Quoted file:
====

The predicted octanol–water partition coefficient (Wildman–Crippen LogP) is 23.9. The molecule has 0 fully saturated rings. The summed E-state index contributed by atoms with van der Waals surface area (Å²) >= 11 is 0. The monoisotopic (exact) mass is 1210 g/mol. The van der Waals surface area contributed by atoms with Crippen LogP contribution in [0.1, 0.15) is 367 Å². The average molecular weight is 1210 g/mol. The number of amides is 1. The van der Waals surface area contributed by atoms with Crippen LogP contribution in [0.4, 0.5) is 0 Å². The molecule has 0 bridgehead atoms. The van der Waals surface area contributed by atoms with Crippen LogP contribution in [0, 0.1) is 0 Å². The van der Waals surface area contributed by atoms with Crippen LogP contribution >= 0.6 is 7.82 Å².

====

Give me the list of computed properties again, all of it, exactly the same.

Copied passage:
The predicted octanol–water partition coefficient (Wildman–Crippen LogP) is 23.9. The molecule has 0 fully saturated rings. The summed E-state index contributed by atoms with van der Waals surface area (Å²) >= 11 is 0. The monoisotopic (exact) mass is 1210 g/mol. The van der Waals surface area contributed by atoms with Crippen LogP contribution in [0.1, 0.15) is 367 Å². The average molecular weight is 1210 g/mol. The number of amides is 1. The van der Waals surface area contributed by atoms with Crippen LogP contribution in [0.4, 0.5) is 0 Å². The molecule has 0 bridgehead atoms. The van der Waals surface area contributed by atoms with Crippen LogP contribution in [0, 0.1) is 0 Å². The van der Waals surface area contributed by atoms with Crippen LogP contribution >= 0.6 is 7.82 Å².